Thursday 7 November 2019

Search for Lost Robert Dudley watercolours

In Search of Lost Robert Dudley Watercolours

June next year will mark the 150th anniversary of the opening of the first submarine telegraph cable between England and India.  The cable was built and operated by three companies founded by John Pender (1816-96), the Anglo-Mediterranean Telegraph Co Ltd (1868); the British-Indian Submarine Telegraph Co Ltd (1869); and the Falmouth. Gibraltar and Malta Telegraph Co Ltd (1869).  The system ran from Porthcurno via Lisbon and Gibraltar to Alexandria, then across Egypt to Suez and on to Bombay (now Mumbai) via Aden.  The cable station at Porthcurno would become the most important communications centre in the British Empire and is now a world class museum  The Museumis planning a series of events to mark this ground-breaking achievement, and as part of this they are hoping to track down the whereabouts of two watercolours.

The shore end of the cable to Lisbon was landed by the SS Investigator on 6 June 1870, and the final splice was made two days later, completing the link to Lisbon.  With the line in operation, on 8 June John Pender was in the cable hut at Porthcurno to dictate the first test message sent over his system to Bombay.   Both these events were captured by the artist Robert Charles Dudley (1826-1909). Dudley presented both of these watercolours to John Pender shortly afterwards, and they became two of his most treasured possession.

In 1894, John Pender had a 316-page catalogue of his art collection printed by Bradbury, Agnew & Coand published by Whitefriars Press of London. The catalogue was entitled Pictures, Drawings and Sculptures forming the Collection of Sir John Pender GCMG, MP. A copy is held in the Paul Getty Museum in California,and it can be viewed on line here:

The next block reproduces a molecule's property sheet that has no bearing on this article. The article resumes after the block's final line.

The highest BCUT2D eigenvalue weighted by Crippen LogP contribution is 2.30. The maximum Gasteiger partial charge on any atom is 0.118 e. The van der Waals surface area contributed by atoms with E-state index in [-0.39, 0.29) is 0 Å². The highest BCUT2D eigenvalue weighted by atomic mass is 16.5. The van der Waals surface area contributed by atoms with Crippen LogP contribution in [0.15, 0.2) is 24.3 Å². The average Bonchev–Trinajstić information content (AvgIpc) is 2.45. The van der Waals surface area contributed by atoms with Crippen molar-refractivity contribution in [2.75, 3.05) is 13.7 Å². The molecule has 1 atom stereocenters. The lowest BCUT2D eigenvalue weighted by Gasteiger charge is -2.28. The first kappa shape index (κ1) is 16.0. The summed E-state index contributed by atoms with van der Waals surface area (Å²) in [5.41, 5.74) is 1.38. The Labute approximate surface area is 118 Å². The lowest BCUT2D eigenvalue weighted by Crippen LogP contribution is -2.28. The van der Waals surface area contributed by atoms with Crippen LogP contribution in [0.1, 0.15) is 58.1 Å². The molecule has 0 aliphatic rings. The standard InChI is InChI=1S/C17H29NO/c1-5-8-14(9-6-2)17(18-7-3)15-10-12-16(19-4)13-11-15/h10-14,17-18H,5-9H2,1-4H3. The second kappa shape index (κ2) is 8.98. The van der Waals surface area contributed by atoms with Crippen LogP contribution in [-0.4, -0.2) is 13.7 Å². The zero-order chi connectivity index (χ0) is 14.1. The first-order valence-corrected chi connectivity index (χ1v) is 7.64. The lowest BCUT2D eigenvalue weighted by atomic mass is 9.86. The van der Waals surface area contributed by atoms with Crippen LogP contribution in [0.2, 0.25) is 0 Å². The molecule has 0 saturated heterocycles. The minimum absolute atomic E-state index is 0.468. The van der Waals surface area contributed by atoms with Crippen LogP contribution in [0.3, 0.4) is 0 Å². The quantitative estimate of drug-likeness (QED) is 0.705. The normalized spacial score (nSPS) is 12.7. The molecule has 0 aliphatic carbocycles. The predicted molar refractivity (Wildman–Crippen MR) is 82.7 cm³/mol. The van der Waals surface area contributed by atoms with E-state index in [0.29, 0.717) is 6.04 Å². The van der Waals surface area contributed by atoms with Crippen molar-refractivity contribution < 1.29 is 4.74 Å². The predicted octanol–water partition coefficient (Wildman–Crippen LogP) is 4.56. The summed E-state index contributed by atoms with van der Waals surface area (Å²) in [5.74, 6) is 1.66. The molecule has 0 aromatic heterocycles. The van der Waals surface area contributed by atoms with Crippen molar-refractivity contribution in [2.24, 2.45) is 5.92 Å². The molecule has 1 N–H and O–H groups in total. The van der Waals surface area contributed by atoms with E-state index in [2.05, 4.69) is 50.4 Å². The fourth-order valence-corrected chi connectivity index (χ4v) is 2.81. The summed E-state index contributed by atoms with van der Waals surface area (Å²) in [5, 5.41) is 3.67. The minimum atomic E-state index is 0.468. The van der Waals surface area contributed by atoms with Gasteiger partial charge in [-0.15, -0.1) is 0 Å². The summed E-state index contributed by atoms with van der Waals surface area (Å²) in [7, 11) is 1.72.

The two watercolours are listed in the Arlington Street collection as shown here in the catalogue:

After the death of Sir John Pender GCMG MP, on 7 July 1896, the vast majority of his art collection was sold at auction by Messrs Christie, Manson & Woods in their auction rooms at 8 King Street, St James Square London.

From Pender’s collection as listed in the Bradbury & Agnew catalogue, 66 paintings were held back by the family, among which was the sepia wash of John Pender in the cable hut.  Christie’s records indicate that the Investigator painting, Lot 147, was purchased for ten guineas by ‘D.G.’;unfortunately Christie’s cannot confirm who D.G. was.   This ends the established history of this painting.  Regrettably, no images of it have been found to date, but it is almost certain that it was the basis of the engraving that that was published in the Illustrated London News,on 25 June 1870, for whom Dudley was a Special Artist.

The Cable Hut watercolour was retained by John Pender’s son, John Denison Denison-Pender (1855-1929), and an image of it appears in the Jubilee Edition of the Eastern Telegraph Co Ltd in-house magazine Zodiac in August 1922.  This company was founded by John Pender and his son John Denison was then its chairman.

After the death of Sir John Denison Denison-Pender GBE KCMG on 6 March 1929, the contents of his London residence, 6 Grosvenor Crescent, were sold at auction by Hampton & Sons of 20, St James’ Square, London S.W.1

The contents were sold off room by room and Lots 300 & 301are catalogued as paintings by Robert Dudley:

Again, no images were included in the sale catalogue, and the descriptions are too vague to be sure what these paintings were.  It is possible that Lot 300 is the Investigator, although the description is ‘Ships’ and there is only one ship (but several boats) in the Investigator painting.  This would mean that John Denison-Pender bought the painting back from D.G. or that D.G purchased it on his behalf. It is also likely that the cable hut painting is one of the seven in Lot 301.

The Telegraph Museum Porthcurno would be keen to hear from anyone who can assist in the current location(s) of these two important Robert Dudley watercolours.  If you can assist in any way please contact the Museum’s Director Julia Twomlow

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